BP PLC on Wednesday told the Texas Supreme Court it should be covered by Transocean Ltd.’s $750 million insurance policy for the Deepwater Horizon oil spill, arguing that to rule otherwise would create great uncertainty about oil and gas insurance contracts statewide.
A Colorado appeals court on Thursday affirmed a trial court's ruling that a mining trade group's challenge against state environmental regulators' rulemaking process for alleged procedural violations is moot, as legislation has already adopted those air quality regulations.
As the hydraulic fracturing industry matures, and the nationwide controversy enters its fourth year, the legal landscape continues to change on numerous fronts. From chemical risks to water resources and battles over local bans to those over sand mines, environmental interests and industries still struggle with governance of the fracking industry, says Adam Orford of Marten Law PLLC.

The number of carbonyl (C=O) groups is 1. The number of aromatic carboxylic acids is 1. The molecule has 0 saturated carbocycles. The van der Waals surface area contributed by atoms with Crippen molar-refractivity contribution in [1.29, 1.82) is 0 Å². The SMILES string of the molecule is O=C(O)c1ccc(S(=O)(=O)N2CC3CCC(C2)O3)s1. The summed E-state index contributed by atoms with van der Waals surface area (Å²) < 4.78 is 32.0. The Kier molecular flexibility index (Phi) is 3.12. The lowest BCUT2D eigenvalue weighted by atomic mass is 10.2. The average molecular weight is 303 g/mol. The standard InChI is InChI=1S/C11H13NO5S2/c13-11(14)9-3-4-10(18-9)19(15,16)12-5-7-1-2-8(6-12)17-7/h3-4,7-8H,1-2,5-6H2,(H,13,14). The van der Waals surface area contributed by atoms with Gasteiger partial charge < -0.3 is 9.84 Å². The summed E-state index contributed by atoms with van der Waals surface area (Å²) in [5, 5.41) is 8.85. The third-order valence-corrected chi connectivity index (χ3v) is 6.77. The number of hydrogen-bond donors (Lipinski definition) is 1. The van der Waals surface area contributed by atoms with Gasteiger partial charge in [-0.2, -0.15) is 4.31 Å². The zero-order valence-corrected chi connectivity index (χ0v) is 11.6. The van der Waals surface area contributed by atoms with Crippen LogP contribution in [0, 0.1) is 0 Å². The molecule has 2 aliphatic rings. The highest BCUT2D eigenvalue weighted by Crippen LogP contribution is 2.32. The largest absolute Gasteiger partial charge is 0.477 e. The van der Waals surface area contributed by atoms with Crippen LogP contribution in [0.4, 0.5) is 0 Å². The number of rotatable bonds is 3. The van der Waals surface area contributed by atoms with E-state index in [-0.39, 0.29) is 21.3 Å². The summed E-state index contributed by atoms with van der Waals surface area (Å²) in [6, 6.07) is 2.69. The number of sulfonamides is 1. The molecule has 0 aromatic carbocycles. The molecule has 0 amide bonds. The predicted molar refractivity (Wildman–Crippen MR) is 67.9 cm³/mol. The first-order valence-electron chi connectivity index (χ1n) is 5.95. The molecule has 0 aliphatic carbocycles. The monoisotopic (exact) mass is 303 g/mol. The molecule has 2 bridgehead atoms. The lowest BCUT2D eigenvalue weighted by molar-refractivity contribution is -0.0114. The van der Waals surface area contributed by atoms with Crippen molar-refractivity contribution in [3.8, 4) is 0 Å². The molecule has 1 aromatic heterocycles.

By recently vacating an injunction against the application of a California regulation that establishes caps on average carbon intensities of transportation fuels consumed in California, the Ninth Circuit, in Rocky Mountain Farmers Union v. Corey, issued a ruling that may have significant consequences for oil and ethanol producers across the globe, says Jonathan Marsh of King & Spalding LLP.
New Jersey policyholders with environmental, toxic tort and other liability claims are not responsible for covering insolvent insurers, as recently confirmed by the New Jersey Supreme Court in Farmers Mutual Fire Insurance v. N.J. Property-Liability Insurance Guaranty Association. Although the case dealt with the NJPLIGA, the ruling has significant, broader implications for policyholders, say attorneys with Lowenstein Sandler LLP.
Pennsylvania's recent charges against XTO Energy Inc. for alleged fracking-related offenses may signal a new direction toward state criminal enforcement in regulation of the fracking industry. Regardless of the outcome, this case is a useful reminder that companies may be subject to prosecution in two courts, under two sets of laws, say Jeremy Peterson and Katherine Ghilain of Arnold & Porter LLP.